Objective: Between diagnosis and primary treatment of patients with epithelial ovarian cancer (EOC), gaps of several weeks exist. Reducing these time intervals may benefit the patient and may lead to a reduction of costs. We explored the cost-effectiveness of early-initiated treatment of patients with suspected advanced-stage EOC compared with that of current treatment.
Methods: A discrete event simulation was used to synthesize all available evidences and to evaluate the health care costs and effects (quality-adjusted life years [QALYs]) of the 2 treatment strategies over lifetime. Overall survival, progression-free survival, health-related quality of life, and costs of the separate events were assumed to remain equal. Other uncertainties were addressed using deterministic and probabilistic sensitivity analyses.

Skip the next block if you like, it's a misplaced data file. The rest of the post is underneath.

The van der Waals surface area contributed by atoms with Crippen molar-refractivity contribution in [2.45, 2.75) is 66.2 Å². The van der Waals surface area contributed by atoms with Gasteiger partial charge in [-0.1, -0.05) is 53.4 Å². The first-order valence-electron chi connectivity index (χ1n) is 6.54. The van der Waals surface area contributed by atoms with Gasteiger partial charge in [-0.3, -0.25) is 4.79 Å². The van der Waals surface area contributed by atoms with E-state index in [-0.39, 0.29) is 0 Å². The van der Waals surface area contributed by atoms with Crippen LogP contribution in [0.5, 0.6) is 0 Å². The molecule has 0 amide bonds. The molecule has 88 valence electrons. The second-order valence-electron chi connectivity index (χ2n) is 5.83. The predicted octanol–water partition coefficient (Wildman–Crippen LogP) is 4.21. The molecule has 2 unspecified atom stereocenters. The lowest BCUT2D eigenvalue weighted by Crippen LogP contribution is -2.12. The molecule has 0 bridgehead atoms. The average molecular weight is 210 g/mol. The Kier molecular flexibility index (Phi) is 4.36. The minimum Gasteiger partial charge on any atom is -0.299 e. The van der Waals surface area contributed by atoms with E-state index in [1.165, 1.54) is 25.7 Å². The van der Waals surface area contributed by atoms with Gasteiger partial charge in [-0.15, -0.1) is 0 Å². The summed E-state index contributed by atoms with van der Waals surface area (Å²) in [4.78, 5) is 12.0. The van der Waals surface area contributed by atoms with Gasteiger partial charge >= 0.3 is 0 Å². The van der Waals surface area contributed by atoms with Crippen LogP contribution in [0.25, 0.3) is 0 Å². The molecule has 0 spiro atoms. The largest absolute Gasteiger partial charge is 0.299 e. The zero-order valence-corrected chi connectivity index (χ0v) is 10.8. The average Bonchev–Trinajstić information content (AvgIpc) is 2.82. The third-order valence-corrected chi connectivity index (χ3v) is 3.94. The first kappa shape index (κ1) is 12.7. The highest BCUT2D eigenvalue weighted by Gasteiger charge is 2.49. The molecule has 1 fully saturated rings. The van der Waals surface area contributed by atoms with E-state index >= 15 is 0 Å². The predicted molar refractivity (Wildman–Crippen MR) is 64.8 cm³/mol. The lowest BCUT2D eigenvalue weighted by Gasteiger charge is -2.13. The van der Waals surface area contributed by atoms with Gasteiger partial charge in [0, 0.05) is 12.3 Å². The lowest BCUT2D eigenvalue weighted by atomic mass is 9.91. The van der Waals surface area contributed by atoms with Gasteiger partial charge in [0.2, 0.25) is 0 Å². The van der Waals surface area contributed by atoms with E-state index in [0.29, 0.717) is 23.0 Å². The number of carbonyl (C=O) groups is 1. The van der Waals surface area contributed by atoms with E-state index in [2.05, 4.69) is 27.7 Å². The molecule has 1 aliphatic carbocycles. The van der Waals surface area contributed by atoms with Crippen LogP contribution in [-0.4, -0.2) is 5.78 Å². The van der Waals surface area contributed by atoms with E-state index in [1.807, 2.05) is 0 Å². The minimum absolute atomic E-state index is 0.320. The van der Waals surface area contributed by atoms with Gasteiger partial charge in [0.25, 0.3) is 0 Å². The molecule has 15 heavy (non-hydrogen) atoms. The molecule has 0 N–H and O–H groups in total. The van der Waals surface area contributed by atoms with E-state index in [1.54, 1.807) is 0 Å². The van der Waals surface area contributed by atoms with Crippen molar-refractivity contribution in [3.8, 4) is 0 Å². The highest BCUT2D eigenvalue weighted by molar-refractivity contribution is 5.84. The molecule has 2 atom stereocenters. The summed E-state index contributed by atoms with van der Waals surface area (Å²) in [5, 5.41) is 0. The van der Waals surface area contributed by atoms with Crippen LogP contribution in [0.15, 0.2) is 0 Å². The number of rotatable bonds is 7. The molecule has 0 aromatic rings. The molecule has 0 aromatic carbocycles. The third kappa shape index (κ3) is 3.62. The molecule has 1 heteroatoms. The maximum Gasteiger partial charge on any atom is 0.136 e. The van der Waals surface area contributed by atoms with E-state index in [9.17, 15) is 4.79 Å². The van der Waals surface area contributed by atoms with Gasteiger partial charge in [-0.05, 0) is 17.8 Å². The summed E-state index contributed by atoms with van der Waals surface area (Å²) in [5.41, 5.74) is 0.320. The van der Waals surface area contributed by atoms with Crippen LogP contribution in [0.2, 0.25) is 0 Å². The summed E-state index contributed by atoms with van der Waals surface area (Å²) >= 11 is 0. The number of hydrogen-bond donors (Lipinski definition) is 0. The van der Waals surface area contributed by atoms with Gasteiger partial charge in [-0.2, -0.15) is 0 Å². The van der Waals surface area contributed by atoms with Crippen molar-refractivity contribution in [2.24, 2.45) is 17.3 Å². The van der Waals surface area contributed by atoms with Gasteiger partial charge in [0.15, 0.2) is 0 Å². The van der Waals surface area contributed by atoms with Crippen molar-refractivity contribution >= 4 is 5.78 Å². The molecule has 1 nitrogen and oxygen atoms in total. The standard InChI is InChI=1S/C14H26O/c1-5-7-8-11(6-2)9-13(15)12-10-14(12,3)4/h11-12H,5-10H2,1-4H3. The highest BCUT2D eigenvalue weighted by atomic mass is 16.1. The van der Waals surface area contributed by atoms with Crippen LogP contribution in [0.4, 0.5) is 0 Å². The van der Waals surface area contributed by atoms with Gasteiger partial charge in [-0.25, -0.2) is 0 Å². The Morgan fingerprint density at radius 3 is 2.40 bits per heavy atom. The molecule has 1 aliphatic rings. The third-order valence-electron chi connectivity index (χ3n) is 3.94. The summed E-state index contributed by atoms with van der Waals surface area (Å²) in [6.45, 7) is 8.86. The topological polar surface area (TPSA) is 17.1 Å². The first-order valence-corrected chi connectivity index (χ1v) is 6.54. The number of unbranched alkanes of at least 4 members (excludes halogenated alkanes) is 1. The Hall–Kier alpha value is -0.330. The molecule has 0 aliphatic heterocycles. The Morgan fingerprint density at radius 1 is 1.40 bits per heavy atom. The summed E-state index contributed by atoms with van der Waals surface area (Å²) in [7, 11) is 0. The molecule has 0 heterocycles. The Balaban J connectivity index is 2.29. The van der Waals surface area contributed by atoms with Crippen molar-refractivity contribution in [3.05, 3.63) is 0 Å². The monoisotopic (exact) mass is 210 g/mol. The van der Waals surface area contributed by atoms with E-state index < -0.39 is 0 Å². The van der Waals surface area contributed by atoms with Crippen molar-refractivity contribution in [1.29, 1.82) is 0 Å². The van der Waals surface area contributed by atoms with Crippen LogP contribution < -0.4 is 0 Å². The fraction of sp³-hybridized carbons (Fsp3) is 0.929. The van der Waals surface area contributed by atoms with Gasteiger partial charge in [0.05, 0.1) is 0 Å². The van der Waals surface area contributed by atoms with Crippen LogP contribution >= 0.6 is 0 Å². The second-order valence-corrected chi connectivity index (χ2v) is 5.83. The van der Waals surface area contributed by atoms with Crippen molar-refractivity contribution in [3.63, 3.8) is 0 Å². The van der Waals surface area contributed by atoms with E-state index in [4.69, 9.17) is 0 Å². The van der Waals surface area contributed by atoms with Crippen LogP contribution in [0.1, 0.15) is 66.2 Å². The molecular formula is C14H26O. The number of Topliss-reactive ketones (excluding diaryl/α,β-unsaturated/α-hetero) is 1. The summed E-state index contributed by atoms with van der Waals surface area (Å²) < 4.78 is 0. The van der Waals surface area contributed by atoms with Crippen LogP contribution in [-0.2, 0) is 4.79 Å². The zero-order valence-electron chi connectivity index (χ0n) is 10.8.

Results: The treatment times of current and early-initiated treatment were 27 and 24 weeks, respectively. Early-initiated treatment yielded 3.42 QALYs per patient, for a total expected health care cost of €25,654. Current treatment yielded 3.40 QALYs per patient, for a total expected health care cost of €25,607. This resulted in an incremental cost-effectiveness ratio of €2592 per QALY gained for early-initiated treatment compared with that for current treatment. For the willingness to pay for €30,000 or more per QALY, early-initiated treatment had a 100% probability of being cost-effective compared with current treatment under the previously mentioned assumptions.
Conclusions: Given the current evidence, early-initiated treatment of patients with suspected advanced-stage EOC leads to additional QALYs and seems to be cost-effective compared with current treatment.